To have appropriate control, daycare and childcare centers are mostly publicly-owned, with 80% of children attending public daycare and childcare centers. The rest either go to publicly-controlled establishments or childminders where the local government oversees programs.
In Singapore, they are creating massive daycare center hubs for children. They are strategically placed near public housing (where 80% of the population lives), so parents can conveniently drop off and pick up their kids.
In addition to the adequacy of childcare facilities, the quality of childcare is also an essential part of the framework. The quality of childcare is the same regardless of income level or bracket. This is the US government’s goal, of course, but the reality is cities and communities with low-income families get poor quality childcare.
Cost of Childcare
The cost of daycare is one of the primary reasons parents consider daycare services. In the US, the cost of daycare can go anywhere from 8-15% of the family income, even higher for single parents. On the other hand, families in Northern Europe can avail daycare for little to no cost, depending on the family’s income bracket.
In France, where the child care system is also considered of high quality, they have creches where a family pays according to their salary bracket. Other countries receive financial subsidies and support from the government to cover the cost of childcare.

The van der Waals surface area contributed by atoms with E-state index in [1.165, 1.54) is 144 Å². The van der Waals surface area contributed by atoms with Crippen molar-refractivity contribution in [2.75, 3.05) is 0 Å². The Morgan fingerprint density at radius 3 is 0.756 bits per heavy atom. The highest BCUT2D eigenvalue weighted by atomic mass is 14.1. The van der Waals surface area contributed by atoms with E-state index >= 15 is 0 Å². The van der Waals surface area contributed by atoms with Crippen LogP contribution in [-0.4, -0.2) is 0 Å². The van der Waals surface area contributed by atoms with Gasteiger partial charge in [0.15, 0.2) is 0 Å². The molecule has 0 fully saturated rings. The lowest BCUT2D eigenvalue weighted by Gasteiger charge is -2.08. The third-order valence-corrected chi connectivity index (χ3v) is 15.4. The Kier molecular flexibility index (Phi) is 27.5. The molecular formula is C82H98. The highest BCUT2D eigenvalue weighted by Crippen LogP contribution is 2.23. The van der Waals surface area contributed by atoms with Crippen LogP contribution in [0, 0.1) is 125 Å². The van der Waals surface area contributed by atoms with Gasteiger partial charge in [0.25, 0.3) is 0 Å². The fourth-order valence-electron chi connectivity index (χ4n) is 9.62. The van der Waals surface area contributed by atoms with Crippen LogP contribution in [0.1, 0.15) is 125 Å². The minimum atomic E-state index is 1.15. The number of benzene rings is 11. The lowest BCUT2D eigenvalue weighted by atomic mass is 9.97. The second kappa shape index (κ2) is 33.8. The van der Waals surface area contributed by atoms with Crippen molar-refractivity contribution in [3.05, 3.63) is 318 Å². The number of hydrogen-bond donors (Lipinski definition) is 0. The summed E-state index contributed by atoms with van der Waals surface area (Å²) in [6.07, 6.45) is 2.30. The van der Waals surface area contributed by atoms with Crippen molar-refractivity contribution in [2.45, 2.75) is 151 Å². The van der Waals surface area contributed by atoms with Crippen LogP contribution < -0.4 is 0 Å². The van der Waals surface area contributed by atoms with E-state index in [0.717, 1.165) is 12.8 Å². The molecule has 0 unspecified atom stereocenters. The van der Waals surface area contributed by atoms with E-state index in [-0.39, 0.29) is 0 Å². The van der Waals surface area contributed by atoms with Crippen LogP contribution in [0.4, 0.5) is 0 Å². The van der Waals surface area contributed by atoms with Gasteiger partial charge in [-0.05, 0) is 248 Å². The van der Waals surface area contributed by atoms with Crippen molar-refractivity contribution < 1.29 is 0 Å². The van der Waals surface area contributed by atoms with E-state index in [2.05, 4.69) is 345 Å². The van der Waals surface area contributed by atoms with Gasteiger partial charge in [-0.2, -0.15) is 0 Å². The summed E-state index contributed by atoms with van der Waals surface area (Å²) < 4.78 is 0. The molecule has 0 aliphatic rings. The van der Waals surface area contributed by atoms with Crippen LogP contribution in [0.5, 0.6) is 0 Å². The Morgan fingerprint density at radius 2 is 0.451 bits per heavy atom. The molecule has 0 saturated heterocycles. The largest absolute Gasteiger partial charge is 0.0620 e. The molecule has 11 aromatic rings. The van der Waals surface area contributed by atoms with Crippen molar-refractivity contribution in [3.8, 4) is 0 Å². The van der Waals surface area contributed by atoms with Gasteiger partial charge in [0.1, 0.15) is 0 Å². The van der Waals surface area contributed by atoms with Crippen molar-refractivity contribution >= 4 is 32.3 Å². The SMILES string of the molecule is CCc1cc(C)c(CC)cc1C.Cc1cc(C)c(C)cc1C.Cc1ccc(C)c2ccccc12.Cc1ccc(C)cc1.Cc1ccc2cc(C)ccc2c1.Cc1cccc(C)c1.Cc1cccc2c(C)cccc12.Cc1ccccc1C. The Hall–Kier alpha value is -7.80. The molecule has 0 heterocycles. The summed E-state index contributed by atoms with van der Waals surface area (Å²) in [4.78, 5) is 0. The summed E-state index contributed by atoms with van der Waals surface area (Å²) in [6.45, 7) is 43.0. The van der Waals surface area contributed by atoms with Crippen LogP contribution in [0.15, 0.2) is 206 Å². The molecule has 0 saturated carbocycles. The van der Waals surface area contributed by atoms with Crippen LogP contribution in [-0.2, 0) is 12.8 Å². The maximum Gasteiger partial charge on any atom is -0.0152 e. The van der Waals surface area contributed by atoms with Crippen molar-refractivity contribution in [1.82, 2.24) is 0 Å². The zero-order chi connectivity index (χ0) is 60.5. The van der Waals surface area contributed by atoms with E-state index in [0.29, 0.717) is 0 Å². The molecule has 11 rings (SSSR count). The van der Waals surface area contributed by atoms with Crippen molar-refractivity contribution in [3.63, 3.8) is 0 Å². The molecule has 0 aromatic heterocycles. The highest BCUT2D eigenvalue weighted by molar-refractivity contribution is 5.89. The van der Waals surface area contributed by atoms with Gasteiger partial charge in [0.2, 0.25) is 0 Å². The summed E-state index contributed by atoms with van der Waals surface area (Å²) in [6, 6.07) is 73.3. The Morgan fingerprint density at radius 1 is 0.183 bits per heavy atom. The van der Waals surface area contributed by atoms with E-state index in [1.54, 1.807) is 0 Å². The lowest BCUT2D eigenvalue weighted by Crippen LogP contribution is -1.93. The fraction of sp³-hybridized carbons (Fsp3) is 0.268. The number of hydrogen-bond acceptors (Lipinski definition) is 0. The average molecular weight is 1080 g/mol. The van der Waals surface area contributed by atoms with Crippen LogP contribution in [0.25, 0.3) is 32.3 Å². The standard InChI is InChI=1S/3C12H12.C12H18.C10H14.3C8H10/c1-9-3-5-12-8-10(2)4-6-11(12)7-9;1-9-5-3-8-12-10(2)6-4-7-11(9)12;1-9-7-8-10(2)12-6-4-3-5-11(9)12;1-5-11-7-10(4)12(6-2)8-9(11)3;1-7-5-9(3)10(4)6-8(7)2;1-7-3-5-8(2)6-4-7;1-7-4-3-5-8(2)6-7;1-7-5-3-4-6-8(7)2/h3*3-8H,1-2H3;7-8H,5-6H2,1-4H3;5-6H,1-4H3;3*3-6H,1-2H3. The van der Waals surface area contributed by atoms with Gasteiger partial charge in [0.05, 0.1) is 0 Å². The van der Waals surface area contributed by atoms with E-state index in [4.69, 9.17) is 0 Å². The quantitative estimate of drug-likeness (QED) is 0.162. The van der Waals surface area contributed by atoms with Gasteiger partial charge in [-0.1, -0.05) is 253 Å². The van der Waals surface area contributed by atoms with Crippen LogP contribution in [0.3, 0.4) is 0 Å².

The US has similar programs (tax deduction and welfare provisions) but they are heavily stigmatized and further increase the rate of inequality between high and middle-income families and low-income families.
How can a country sustain a high-quality universal childcare system, maintain a healthy child-to-teacher ratio, pay their teachers well, and have enough daycare and childcare system while maintaining very low to no-cost childcare? The answer lies in public funding. To the countries with better childcare systems, that means higher taxes.
Daycare and childcare establishments are labor-intensive and expensive, and these governments recognize that. If the cost of operating and managing is not subsidized, the whole childcare system will collapse. In these countries, the government shoulders most of the cost, unlike in the US, where the bulk of the cost is shouldered by the parents and the institutions.
Denmark, Sweden, and Finland have higher tax rates than the US. Taxes lie, on average, about 45%, whereas the average is 37% in the US. However, citizens are not complaining because they get their taxes worth in affordable social services. Simply put, they are well taken care of
So while there is a trade-off between taxes and benefits, these people get more from their taxes than anyone.
The question is, is the US government ready to step up? Are we as citizens ok with increasing taxes to cover childcare? It is too early to tell. With the pandemic and downturn in the economy, raising taxes may be welcomed with hatred and discontent. Some may want it, while others won’t.
One thing is for sure when a government makes childcare a priority, when the government sees child care not as welfare but part of education, everything follows. The good news is that the US government is stepping up. The Build Back Better initiative will be the most transformative childcare policy since World War II. I personally believe once this is implemented, other universal policies will follow.
While we have yet to see how the initiative will turn out, it is tremendous progress nonetheless, not only for childcare but also for healthcare. We are getting there and it is up to us, our collective effort, to make this a reality.